Jesus with the Sinners

Theme: Rumblings of Opposition
Mark 2:13-17
He went out again beside the sea, and all the crowd was coming to him, and he was teaching them. And as he passed by, he saw Levi the son of Alphaeus sitting at the tax booth, and he said to him, “Follow me.” And he rose and followed him.
And as he reclined at table in his house, many tax collectors and sinners were reclining with Jesus and his disciples, for there were many who followed him. And the scribes of the Pharisees, when they saw that he was eating with sinners and tax collectors, said to his disciples, “Why does he eat with tax collectors and sinners?” And when Jesus heard it, he said to them, “Those who are well have no need of a physician, but those who are sick. I came not to call the righteous, but sinners.”


The Pharisees and teachers did not say anything to Jesus in Capernaum, but they found their voices in the next incident that Mark records (2:13–17). When Jesus calls Matthew to be one of His disciples, they take heart. They are sure they have something on Him now.
We must be frank to admit that Jesus’ association with Matthew must have shocked many people. As a tax gatherer, his work was to take money from the Jews to support the rule of Caesar. He was the biblical equivalent of a Nazi collaborator in occupied France or Holland or Poland. The Phillips translation describes the scene at Matthew’s (or Levi’s) house: “Later, when Jesus was sitting at dinner in Levi’s house, a large number of tax collectors and disreputable folk came in and joined Him and His disciples. For there were many such people among His followers” (2:15).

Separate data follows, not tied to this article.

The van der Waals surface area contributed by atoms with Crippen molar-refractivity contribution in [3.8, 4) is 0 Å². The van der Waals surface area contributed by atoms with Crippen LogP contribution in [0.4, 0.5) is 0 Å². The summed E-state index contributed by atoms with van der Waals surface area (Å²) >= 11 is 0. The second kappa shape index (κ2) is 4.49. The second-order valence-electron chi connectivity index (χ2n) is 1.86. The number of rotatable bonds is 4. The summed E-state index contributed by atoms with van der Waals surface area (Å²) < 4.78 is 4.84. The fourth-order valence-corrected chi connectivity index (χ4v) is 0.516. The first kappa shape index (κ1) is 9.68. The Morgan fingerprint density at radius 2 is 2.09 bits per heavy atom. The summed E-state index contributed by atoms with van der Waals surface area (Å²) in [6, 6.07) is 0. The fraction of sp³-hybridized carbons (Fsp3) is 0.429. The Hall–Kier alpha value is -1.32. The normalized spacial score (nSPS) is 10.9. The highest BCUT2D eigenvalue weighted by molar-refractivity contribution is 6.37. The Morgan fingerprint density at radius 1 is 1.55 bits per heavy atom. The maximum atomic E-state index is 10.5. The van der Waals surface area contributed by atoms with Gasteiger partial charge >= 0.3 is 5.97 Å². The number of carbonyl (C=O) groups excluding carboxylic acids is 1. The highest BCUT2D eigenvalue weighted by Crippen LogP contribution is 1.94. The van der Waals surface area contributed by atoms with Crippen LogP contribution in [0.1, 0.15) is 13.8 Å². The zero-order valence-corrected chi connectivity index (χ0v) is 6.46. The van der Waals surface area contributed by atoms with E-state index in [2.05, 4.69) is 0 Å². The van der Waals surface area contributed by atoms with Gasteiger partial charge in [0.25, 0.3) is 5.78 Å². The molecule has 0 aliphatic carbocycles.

Jesus’ compassion on such people loosened the vicious tongues of His critics. Note the cowardly way they criticized Jesus to His disciples instead of face–to–face (2:16), just as they would later criticize the disciples to Jesus.
But Jesus vindicated Himself, and very neatly too, in verse 17. He called Himself a physician. “Where should a physician be? In the hospital with the sick. You say you are well, so you don’t need me. I go where I am needed.”
When we associate with the depraved and the vicious, it is for reasons either of sin or of duty. All depends on the purpose. The Jewish leaders considered any association with the vile to be sin, which shows that it had been so for them. They had no compassion for a sinner’s needs. To pride ourselves on being whole, as these leaders did, bars us from getting any good from Christ. He can never come to the self–righteous, but the Pharisee who knows himself to be a sinner is as welcome as the outcast.


  • What about fellowship with sinners and tax collectors disturbed the Pharisees?
  • How does Christ’s interaction exemplify the Christian’s responsibility to “love” their neighbor?
  • How do the Pharisees reaction exemplify how Christians ought not “love” their neighbor?
  • Are  there worse sinners than others? Are all sins equal?

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